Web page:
Anchorage, Armed With Banking Charter, Raises $80 Million Series C

Anchorage, Armed With Banking Charter, Raises $80 Million Series C

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In brief

Anchorage pulled in investments from GIC, a16z, Blockchain Capital, Lux, and Indico. The $80 million infusion will allow it to scale up its product offerings and reach new clients.

Anchorage, which last month became the first cryptocurrency firm to secure a federal banking charter, has closed an $80 million Series C round led by Singapore sovereign wealth fund GIC. Crypto investing mainstays a16z and Blockchain Capital, as well as Lux and Indico, also contributed funding.

Anchorage, which counts former US Federal Reserve Governor Kevin Warsh and famed hedge fund manager Stanley Druckenmiller as advisors, is a digital asset custody firm, meaning it holds other companies’ cryptocurrency for them. But it goes beyond mere storage, allowing clients to quickly move funds, stake assets to earn interest, and participate in protocol governance.

Series C investments are for established companies looking to scale so they can reach new markets and/or make acquisitions. Anchorage co-founders Diogo Mónica and Nathan McCauley wrote in a Medium post today that the money will “help us help institutions participate in new ways.”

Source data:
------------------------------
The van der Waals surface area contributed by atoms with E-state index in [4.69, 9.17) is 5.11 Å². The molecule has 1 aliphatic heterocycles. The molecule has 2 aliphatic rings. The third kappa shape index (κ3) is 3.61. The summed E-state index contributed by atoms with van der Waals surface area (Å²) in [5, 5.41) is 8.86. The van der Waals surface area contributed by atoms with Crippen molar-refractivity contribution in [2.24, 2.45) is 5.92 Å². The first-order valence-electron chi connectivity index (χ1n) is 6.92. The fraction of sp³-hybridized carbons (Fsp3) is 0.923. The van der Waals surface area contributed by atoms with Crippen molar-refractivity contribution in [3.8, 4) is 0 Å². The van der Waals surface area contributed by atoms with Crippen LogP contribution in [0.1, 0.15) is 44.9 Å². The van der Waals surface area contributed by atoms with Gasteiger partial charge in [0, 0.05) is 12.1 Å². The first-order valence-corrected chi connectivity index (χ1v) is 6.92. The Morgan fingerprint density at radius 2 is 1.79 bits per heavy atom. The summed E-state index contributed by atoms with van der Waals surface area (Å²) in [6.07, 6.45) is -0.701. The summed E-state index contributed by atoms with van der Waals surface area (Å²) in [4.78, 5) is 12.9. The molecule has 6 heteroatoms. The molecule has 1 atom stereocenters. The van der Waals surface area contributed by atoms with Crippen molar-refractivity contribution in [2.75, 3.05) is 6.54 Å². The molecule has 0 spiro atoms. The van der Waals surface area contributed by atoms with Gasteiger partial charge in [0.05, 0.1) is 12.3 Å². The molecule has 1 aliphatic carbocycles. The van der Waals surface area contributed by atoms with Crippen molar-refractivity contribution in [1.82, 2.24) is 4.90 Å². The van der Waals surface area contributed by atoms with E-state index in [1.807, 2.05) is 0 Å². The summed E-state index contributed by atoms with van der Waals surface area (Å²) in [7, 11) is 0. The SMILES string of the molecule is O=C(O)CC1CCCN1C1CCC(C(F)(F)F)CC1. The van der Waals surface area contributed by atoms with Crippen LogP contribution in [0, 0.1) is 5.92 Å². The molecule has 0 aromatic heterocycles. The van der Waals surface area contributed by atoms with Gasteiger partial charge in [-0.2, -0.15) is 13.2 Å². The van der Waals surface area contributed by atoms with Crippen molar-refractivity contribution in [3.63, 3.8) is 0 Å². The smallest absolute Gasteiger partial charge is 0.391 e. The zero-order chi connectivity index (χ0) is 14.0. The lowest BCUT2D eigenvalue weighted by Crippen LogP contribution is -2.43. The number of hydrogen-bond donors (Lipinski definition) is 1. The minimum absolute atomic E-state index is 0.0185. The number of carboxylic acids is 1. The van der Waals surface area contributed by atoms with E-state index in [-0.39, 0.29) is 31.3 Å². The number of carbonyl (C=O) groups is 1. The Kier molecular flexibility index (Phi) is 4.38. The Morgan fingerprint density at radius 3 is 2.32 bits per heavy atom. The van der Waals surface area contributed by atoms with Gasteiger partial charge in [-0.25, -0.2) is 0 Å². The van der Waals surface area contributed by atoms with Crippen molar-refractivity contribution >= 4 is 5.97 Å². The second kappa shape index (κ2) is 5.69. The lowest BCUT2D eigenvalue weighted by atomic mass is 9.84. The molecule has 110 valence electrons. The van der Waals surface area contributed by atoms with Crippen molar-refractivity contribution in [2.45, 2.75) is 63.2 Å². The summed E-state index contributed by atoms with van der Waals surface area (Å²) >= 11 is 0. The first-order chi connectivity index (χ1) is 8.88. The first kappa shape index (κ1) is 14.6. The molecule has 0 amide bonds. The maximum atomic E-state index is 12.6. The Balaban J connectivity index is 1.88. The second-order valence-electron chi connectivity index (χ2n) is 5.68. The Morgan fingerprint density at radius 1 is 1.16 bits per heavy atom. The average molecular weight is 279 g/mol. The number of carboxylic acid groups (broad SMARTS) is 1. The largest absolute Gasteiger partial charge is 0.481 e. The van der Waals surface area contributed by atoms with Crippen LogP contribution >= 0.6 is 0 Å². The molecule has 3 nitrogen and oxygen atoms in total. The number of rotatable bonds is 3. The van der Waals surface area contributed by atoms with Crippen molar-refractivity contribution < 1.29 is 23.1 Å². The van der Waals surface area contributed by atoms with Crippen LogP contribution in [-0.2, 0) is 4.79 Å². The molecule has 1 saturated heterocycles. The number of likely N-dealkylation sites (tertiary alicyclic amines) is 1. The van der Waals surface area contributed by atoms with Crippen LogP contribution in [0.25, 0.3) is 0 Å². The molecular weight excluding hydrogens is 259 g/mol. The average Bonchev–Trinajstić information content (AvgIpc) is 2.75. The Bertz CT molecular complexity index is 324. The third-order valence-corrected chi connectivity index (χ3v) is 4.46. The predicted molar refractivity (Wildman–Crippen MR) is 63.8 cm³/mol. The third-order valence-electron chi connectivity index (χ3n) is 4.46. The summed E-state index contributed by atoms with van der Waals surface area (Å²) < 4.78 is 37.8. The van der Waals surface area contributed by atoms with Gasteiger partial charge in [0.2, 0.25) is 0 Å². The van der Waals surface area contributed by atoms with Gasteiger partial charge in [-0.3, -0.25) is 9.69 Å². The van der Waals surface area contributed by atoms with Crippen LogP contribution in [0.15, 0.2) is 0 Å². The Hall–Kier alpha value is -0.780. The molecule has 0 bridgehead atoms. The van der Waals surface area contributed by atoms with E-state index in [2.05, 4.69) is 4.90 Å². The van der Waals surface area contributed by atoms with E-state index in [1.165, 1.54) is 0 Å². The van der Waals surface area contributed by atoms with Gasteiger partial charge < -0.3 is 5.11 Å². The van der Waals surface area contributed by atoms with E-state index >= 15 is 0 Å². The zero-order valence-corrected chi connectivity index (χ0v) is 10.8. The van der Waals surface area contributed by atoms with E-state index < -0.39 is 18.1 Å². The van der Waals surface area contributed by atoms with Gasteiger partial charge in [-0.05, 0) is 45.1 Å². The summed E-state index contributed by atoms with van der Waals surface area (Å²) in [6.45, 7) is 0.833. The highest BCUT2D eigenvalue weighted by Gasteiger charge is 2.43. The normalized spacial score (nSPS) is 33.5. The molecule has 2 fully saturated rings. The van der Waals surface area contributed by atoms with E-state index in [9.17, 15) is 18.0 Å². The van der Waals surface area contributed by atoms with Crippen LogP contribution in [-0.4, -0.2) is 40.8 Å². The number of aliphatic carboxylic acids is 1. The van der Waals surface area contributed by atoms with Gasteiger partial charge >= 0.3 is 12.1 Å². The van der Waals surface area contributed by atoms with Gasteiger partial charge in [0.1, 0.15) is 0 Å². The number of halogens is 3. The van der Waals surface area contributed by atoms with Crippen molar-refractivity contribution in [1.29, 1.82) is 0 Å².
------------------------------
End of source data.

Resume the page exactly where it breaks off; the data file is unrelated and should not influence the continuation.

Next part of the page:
There’s a lot to do on that front. “Being the first national bank places us at the overlap of two systems—the legacy financial system, and the emerging world of digital assets,” wrote Mónica and McCauley. “We’re committed to partnering with a wide range of financial institutions to make it easy and secure to offer crypto services.”

It also wants to bring aboard more institutional clients as firms like Tesla and Square (where Monica and McCauley once worked together on product security) gobble up large portions of Bitcoin, as well as add more crypto assets to its menu of options for clients; it already holds 38 different coins and tokens, ranging from Bitcoin to 0x.

In January, Anchorage won a trust charter from the Office of the Comptroller of the Currency (OCC), an independently run office of the US Treasury office that regulates national banks and credit unions. Since then, it’s been able to form “Anchorage Digital Bank.”

But just because it can call itself a ‘bank’ doesn’t mean it will function akin to Bank of America or Wells Fargo. Caitlin Long, founder of Avanti Bank & Trust, a digital asset bank with a Wyoming state charter, told Decrypt at the time that OCC trust companies lack access to the Federal Reserve’s payment system, limiting the traditional services they can provide. (Ironically, the Fed’s system went offline this week, causing outages for some cryptocurrency firms reliant on legacy systems.)

 

The real benefit for Anchorage was becoming recognized as a qualified custodian of assets by the US Securities and Exchange Commission. The charter also means Anchorage no longer needs to comply with 50 different states’ processes for money transmitter licenses.

$80 million is a sizable sum for a late-stage crypto startup. Crypto lending company BlockFi pulled in $50 million from a 2020 Series C; Coinbase, which today filed financial statements ahead of becoming a publicly owned company, snagged $75 million from a Series C in 2015.


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